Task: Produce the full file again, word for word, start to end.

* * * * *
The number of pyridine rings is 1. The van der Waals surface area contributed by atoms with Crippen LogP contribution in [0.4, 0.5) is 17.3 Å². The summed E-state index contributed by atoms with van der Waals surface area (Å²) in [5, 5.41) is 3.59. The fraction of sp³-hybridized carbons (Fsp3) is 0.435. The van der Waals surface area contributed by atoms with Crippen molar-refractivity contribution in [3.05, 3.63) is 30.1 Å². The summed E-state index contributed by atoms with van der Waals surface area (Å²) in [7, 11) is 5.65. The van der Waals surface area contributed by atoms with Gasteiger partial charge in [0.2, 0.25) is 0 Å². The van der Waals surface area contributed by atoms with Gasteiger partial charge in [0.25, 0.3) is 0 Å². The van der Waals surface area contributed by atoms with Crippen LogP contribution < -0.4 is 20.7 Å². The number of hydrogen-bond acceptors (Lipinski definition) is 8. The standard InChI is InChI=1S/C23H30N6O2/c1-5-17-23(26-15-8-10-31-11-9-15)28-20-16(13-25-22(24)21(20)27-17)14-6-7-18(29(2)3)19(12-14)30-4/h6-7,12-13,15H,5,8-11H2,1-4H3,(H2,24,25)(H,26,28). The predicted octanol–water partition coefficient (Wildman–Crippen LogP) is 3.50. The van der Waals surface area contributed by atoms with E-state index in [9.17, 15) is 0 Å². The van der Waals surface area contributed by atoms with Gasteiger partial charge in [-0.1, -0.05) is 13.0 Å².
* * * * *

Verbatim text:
The number of pyridine rings is 1. The van der Waals surface area contributed by atoms with Crippen LogP contribution in [0.4, 0.5) is 17.3 Å². The summed E-state index contributed by atoms with van der Waals surface area (Å²) in [5, 5.41) is 3.59. The fraction of sp³-hybridized carbons (Fsp3) is 0.435. The van der Waals surface area contributed by atoms with Crippen molar-refractivity contribution in [3.05, 3.63) is 30.1 Å². The summed E-state index contributed by atoms with van der Waals surface area (Å²) in [7, 11) is 5.65. The van der Waals surface area contributed by atoms with Gasteiger partial charge in [0.2, 0.25) is 0 Å². The van der Waals surface area contributed by atoms with Gasteiger partial charge in [0.25, 0.3) is 0 Å². The van der Waals surface area contributed by atoms with Crippen LogP contribution < -0.4 is 20.7 Å². The number of hydrogen-bond acceptors (Lipinski definition) is 8. The standard InChI is InChI=1S/C23H30N6O2/c1-5-17-23(26-15-8-10-31-11-9-15)28-20-16(13-25-22(24)21(20)27-17)14-6-7-18(29(2)3)19(12-14)30-4/h6-7,12-13,15H,5,8-11H2,1-4H3,(H2,24,25)(H,26,28). The predicted octanol–water partition coefficient (Wildman–Crippen LogP) is 3.50. The van der Waals surface area contributed by atoms with E-state index in [9.17, 15) is 0 Å². The van der Waals surface area contributed by atoms with Gasteiger partial charge in [-0.1, -0.05) is 13.0 Å².